Covenant Marriage and the Conflict of Laws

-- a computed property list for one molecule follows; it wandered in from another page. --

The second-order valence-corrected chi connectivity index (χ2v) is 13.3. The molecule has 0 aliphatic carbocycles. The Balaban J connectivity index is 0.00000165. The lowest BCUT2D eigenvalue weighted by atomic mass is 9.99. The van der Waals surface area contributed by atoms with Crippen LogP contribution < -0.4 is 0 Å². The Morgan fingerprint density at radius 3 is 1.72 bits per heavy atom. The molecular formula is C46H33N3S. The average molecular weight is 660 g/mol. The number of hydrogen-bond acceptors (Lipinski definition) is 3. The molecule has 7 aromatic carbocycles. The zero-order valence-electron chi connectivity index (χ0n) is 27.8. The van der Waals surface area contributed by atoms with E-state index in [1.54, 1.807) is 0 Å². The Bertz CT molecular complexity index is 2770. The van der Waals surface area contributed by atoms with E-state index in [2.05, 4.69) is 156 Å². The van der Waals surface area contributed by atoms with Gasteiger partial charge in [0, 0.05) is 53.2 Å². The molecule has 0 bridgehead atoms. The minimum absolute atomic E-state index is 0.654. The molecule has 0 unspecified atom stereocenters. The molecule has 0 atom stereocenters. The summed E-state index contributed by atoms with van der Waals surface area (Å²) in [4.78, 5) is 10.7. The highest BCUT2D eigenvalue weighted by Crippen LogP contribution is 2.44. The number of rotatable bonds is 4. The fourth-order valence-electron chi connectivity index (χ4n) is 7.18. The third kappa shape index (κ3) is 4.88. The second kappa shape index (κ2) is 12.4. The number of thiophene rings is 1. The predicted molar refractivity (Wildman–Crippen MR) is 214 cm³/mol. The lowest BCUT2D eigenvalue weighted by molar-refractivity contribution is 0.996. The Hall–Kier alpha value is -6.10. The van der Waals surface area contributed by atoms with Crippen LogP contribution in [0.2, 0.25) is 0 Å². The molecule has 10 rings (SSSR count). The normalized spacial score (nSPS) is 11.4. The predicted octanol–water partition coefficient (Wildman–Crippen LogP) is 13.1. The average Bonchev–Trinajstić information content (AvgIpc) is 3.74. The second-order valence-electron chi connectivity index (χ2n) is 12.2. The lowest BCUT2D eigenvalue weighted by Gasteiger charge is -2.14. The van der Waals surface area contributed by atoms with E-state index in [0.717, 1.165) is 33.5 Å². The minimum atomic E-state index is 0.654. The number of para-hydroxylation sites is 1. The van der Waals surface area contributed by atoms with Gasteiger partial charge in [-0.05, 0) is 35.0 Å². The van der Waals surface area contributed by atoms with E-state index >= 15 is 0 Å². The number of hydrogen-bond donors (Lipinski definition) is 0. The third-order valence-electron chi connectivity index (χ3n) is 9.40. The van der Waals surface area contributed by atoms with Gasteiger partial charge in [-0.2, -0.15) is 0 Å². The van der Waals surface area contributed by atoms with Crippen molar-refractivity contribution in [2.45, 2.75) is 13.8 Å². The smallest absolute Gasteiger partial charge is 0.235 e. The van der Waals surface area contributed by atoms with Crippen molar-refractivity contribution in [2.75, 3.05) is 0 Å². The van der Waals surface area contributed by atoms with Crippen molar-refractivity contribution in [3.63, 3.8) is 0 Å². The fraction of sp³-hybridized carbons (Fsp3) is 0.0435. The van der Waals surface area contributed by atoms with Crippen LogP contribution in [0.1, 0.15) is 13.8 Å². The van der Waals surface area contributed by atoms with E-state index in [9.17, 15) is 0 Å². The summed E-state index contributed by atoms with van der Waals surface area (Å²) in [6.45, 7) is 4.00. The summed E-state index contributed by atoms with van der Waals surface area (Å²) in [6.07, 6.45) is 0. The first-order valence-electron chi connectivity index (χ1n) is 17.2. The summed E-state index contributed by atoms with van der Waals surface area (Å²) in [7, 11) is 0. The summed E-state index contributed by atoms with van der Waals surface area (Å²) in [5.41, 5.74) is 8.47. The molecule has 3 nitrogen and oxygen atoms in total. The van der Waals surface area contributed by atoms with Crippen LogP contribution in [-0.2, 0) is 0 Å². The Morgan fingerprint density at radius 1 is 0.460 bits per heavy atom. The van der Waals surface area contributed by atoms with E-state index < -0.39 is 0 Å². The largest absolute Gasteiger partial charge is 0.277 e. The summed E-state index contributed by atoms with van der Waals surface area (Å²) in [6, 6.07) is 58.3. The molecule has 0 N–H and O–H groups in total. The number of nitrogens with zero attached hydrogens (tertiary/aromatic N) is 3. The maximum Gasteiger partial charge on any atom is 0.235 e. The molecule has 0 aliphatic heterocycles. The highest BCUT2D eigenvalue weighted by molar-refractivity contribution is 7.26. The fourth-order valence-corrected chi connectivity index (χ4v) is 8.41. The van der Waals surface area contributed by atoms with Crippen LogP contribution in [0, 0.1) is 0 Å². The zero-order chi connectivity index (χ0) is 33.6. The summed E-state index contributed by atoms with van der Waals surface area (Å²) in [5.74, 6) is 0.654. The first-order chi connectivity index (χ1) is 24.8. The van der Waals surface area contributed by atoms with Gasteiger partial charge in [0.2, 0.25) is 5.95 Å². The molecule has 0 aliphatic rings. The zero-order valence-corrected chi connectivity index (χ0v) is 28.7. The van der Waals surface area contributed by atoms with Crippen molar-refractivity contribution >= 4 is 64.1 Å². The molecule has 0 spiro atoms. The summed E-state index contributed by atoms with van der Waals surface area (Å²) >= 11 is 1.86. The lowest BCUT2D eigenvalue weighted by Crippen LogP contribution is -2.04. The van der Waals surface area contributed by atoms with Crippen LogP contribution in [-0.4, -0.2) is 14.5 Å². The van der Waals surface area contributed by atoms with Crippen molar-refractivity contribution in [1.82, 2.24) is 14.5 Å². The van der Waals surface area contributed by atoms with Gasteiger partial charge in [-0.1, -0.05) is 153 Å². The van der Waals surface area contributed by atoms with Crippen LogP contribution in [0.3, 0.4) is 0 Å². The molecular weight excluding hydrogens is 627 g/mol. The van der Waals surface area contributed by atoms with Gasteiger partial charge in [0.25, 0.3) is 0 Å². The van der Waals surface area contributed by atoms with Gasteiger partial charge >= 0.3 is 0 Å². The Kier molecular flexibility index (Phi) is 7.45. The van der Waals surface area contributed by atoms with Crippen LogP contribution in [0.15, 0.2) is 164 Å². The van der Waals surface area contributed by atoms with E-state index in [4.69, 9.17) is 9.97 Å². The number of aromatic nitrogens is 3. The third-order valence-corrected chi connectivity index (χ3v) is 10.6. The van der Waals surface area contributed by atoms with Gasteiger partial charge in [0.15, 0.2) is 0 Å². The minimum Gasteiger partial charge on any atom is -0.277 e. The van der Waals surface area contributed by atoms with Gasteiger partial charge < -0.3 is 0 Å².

Recently, three American stales introduced covenant marriage as a new form of marriage in response to the rising divorce rate. The author examines the threedistinguishing characteristics of covenant marriage that distinguish it from the current form of marriage offered in the United States and Canada. For the United States, the author canvasses the possibility of separating jurisdiction from choice of law. separating subject matter jurisdiction from personal jurisdiction, and recognition of the parties' intent, as three possible alternatives that non-covenant marriage states can utilize in order to respect the parties' intentions and the covenant marriage state's legislative intent. For Canada, the author canvasses the possibility that while Canada could take jurisdiction on the "ordinarily resident" basis, they may refuse jurisdiction on the basis of <i>forum non conveniens</i> or, alternatively, that they may apply the substantive law of the covenant marriage state on the basis that the Declaration of Intent signed by the parties represents an express choice of law clause.
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